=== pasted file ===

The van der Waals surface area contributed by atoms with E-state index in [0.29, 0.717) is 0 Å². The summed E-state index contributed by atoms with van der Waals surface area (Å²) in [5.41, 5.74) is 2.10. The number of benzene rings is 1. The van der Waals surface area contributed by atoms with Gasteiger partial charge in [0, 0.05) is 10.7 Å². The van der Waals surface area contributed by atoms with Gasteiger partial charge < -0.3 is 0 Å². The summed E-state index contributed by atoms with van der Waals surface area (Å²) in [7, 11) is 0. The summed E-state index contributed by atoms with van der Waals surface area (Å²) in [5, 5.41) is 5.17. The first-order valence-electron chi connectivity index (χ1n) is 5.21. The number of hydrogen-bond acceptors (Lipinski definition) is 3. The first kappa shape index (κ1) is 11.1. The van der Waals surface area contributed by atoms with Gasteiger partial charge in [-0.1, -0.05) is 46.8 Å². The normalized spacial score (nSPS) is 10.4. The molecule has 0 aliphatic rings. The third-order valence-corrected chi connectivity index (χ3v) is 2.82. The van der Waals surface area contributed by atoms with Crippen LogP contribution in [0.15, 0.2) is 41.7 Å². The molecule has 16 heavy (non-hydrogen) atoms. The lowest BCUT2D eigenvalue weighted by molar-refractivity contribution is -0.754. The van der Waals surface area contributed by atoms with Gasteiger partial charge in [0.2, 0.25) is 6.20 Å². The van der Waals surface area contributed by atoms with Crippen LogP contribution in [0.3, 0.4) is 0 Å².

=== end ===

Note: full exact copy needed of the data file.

The van der Waals surface area contributed by atoms with E-state index in [0.29, 0.717) is 0 Å². The summed E-state index contributed by atoms with van der Waals surface area (Å²) in [5.41, 5.74) is 2.10. The number of benzene rings is 1. The van der Waals surface area contributed by atoms with Gasteiger partial charge in [0, 0.05) is 10.7 Å². The van der Waals surface area contributed by atoms with Gasteiger partial charge < -0.3 is 0 Å². The summed E-state index contributed by atoms with van der Waals surface area (Å²) in [7, 11) is 0. The summed E-state index contributed by atoms with van der Waals surface area (Å²) in [5, 5.41) is 5.17. The first-order valence-electron chi connectivity index (χ1n) is 5.21. The number of hydrogen-bond acceptors (Lipinski definition) is 3. The first kappa shape index (κ1) is 11.1. The van der Waals surface area contributed by atoms with Gasteiger partial charge in [-0.1, -0.05) is 46.8 Å². The normalized spacial score (nSPS) is 10.4. The molecule has 0 aliphatic rings. The third-order valence-corrected chi connectivity index (χ3v) is 2.82. The van der Waals surface area contributed by atoms with Crippen LogP contribution in [0.15, 0.2) is 41.7 Å². The molecule has 16 heavy (non-hydrogen) atoms. The lowest BCUT2D eigenvalue weighted by molar-refractivity contribution is -0.754. The van der Waals surface area contributed by atoms with Gasteiger partial charge in [0.2, 0.25) is 6.20 Å². The van der Waals surface area contributed by atoms with Crippen LogP contribution in [0.3, 0.4) is 0 Å².